The Guardian, Aug 11, 2001



Comment


Face to Faith


Causes and effects


Salil Tripathi


The Guardian


Saturday August 11, 2001


On February 4 1922, in the village of Chauri Chaura in northern India, a group of processionists marched through narrow lanes, shouting slogans against British rule. This was not an isolated march, but part of the vast, nationwide, peaceful civil disobedience movement spearheaded by Mahatma Gandhi. It was two years since the Indian National Congress had passed a resolution demanding Swaraj (self-rule). In the northwest, the Khilafat Movement was in full swing, and the protests against the Rowlatt Act were spiralling throughout India.


When the procession in Chauri Chaura ran into a group of policemen, they continued to shout slogans. Perhaps it was frustration, or the humiliation of facing defiant civilians. Whatever the reason, the police turned violent on the non-violent processionists.


The shocked people of Chauri Chaura chased the police constables all the way to the local police station. There they set fire to the building, killing 22 officers. Gandhi's non-violent struggle for independence had suddenly turned violent. Gandhi was shaken. Sitting in Bardoli in western India, he termed the incident "a divine warning", and decided that tempers had to cool. He could not afford to lose the moral authority that he sought, of trying to convince the British rulers that their whole imperial project was ethically flawed.


Against the advice of his senior allies in the Congress, he suspended the non-cooperation movement. He was to write: "God has been abundantly kind to me. He had warned me that there is not yet in India that truthful and non-violent atmosphere which can justify mass disobedience which can be described as civil, which means gentle, truthful, humble, knowing, wilful yet loving, never criminal and hateful. God spoke clearly through Chauri Chaura."


I have often thought of this incident in the last year, during which we have seen the civil society protest against globalisation, by moving from one city to another, taking on the Establishment of corporatist and statist interests. Its critics have called it "the travelling circus of anarchy" or "protest tourism". Its supporters believe the rudderless youth of the world have discovered a new cause. From Seattle to Quebec, Prague to Genoa, thousands of impassioned young people have turned political, and peacefully protested against what they perceive as inequities in the world.


While their appeal is moral, the protests have been accompanied by violence, usually against property, but at times against people as well. In Prague, one activist justified the action of other activists who hurled acid at Czech policemen, by saying that the Czech police were legitimate targets in the war. In Genoa, the slain activist was carrying a not insubstantial fire extinguisher for a purpose that can only be surmised as violent.


Would the anti-globalisation movement benefit from a similar dramatic gesture to that of Gandhi's? When he suspended the non-cooperation movement many Congress leaders felt he had committed a Himalayan mistake. Independence, they believed, was only an inch away. Gandhi defended his decision: it was not an act of cowardice, he was to write in 1930; his decision was based on his philosophy of Satyagraha, the basis of his civil disobedience campaign.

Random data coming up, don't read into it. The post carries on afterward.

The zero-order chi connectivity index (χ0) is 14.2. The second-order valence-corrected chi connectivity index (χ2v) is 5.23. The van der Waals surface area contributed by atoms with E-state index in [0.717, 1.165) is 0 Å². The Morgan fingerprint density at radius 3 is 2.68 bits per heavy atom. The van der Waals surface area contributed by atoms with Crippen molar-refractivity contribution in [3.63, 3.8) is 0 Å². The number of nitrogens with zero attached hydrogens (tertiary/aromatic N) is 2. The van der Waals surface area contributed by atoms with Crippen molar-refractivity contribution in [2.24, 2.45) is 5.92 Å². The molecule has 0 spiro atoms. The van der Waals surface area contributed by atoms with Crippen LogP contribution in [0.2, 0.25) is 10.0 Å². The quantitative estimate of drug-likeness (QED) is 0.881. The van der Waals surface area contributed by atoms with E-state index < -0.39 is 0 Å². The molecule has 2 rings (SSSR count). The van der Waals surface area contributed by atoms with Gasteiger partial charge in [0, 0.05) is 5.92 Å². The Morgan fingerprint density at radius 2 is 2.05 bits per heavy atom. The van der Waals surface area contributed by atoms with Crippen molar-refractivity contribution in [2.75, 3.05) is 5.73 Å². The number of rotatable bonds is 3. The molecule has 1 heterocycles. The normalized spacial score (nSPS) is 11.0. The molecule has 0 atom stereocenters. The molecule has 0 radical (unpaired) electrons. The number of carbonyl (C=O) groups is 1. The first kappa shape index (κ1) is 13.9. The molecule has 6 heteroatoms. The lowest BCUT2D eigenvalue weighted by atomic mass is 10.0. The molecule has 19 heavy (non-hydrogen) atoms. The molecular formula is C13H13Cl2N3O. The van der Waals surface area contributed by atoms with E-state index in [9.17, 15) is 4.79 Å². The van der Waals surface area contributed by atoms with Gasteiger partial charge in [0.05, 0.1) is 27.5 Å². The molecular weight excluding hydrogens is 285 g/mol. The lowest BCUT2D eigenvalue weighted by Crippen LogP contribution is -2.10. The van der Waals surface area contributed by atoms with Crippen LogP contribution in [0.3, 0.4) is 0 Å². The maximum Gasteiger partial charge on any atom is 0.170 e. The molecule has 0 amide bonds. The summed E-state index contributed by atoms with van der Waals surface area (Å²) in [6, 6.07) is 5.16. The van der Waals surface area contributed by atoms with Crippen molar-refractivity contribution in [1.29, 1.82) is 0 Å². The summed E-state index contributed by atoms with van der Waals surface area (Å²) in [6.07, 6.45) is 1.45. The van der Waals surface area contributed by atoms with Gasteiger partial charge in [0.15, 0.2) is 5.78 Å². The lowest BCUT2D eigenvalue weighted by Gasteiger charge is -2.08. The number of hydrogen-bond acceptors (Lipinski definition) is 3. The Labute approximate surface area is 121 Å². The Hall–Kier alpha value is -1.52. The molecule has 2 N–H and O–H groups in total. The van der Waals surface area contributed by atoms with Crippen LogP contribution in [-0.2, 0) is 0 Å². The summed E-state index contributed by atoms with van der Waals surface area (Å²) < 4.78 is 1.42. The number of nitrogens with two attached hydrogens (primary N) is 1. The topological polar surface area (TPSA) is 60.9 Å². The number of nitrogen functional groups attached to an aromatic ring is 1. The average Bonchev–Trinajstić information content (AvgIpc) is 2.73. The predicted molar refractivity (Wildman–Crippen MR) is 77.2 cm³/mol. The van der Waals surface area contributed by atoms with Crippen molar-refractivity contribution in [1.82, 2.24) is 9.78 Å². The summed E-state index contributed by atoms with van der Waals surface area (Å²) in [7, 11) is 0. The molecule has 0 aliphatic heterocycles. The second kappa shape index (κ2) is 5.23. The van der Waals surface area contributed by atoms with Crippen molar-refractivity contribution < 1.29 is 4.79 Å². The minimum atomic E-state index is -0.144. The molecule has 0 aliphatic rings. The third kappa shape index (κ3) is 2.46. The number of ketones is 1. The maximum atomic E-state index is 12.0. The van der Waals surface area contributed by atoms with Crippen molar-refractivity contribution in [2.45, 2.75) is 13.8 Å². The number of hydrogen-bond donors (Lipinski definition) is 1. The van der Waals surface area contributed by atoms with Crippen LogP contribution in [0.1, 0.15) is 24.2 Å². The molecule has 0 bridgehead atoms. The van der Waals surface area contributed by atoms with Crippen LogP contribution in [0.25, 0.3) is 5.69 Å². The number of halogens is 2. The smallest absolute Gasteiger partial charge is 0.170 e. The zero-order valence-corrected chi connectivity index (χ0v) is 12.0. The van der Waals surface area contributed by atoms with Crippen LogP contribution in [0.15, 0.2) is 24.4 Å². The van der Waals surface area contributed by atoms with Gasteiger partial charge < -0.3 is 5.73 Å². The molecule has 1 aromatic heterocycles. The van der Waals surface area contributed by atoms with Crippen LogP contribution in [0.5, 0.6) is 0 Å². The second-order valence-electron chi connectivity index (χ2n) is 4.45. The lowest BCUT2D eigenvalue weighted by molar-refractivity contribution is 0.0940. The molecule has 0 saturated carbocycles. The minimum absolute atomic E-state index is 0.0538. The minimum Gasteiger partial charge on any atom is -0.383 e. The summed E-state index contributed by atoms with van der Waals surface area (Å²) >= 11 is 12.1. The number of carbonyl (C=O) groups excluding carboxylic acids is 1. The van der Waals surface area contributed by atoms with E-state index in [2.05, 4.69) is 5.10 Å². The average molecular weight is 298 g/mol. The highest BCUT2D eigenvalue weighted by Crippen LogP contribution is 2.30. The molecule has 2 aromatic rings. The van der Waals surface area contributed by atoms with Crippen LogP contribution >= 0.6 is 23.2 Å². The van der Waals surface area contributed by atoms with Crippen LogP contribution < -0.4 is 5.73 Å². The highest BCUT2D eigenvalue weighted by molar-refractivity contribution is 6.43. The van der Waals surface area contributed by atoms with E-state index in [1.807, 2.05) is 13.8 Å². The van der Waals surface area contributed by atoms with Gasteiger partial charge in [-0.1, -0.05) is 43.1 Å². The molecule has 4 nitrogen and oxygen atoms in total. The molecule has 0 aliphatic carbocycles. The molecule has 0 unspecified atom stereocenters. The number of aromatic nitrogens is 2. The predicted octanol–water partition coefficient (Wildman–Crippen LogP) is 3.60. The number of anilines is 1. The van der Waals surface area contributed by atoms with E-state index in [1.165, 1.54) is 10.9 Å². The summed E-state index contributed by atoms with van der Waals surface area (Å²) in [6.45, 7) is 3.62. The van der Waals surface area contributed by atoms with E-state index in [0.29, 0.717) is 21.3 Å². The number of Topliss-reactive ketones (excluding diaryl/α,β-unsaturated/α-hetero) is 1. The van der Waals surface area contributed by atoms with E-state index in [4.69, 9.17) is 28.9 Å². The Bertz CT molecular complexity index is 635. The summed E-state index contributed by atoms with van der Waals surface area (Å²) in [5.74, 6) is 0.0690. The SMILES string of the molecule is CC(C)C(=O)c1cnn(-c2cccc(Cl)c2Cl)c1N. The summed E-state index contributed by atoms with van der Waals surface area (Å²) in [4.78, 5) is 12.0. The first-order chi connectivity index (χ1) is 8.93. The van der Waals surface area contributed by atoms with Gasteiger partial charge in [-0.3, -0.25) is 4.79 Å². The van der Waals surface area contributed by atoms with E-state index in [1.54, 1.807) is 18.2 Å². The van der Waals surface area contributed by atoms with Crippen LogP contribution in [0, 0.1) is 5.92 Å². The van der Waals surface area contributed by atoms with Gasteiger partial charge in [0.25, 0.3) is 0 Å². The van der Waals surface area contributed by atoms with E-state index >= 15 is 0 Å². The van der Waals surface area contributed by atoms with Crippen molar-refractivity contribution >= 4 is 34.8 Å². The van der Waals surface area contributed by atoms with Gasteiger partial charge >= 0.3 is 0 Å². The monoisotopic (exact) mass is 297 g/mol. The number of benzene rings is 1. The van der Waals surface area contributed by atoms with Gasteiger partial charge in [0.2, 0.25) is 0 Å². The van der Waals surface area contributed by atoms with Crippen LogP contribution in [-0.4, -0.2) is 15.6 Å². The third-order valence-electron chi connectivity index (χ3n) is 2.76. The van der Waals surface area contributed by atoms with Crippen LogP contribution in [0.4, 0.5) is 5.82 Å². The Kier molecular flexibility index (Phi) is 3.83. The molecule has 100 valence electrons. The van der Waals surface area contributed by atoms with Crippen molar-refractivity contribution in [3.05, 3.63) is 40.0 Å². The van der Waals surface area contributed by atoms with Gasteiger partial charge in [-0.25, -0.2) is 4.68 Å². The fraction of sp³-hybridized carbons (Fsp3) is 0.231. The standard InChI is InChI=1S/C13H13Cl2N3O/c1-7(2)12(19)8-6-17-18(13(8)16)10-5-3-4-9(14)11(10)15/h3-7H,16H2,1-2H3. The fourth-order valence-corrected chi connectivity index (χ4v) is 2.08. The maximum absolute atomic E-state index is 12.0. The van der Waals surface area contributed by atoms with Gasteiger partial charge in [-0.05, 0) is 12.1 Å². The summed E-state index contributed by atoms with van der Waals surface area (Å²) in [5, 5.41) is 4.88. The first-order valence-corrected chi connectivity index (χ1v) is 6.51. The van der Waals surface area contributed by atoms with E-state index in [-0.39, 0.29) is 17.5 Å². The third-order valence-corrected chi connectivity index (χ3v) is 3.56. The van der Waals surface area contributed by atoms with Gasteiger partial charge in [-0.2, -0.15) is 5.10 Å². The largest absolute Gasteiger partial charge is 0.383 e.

Satyagraha means insisting upon the truth. It implies an unwavering commitment to the means, not only to the end, however important the end may be.


Gandhi insisted there was no room for violence, whatever the provocation and that steadfast commitment to non-violence remained his hallmark. For Gandhi's genius lay in understanding the immense moral power of self-restraint. He never ignored the vital distinction between British imperialism and democracy. He had faith that good sense would prevail, the tradition of fair play and justice would emerge triumphant.


If India wasn't ready for it, he was prepared to wait. His reasoning was: violent emotions are too powerful and must be controlled; he could not risk the movement he was trying to build to be derailed by violence.
After the rioting in Goteborg, presciently anticipating the violence in Genoa, the critic of neoliberal economics, Susan George said as much. She argued against wanton destruction of property and violence. Her reason is tactical: greater violence would mean the bourgeoisie would lose their stomach for political change, and their support, she argues, is vital. Some of the young and impatient anti-globalisers believe that a few shattered shops and property are a small price to pay for the right to protest. (Yes, Gandhi did believe in making a bonfire of British clothes, but they were not looted goods. They were usually contributed voluntarily by their owners who switched to locally made clothes, following Gandhi's call for self-reliance).


Today's protesters miss that important point. Their great moral appeal is that they are speaking out for the dispossessed. And who are the dispossessed? The sick in the third world who can't afford expensive medicines; the poor in the developing world who cannot export their products to the developed world which has artificial trade barriers; the destitute in the poor countries who see their governments burdened by debt and unable to build schools and hospitals.


Pitting them against the fat cats is no contest. They have won their moral argument. Must it be spoilt with violence - even if the provocation is real?


Many activists in the crusade against globalisation like to believe that if he were alive today, Gandhi would have blessed their struggle. They could not be more wrong. Remember Chauri Chaura.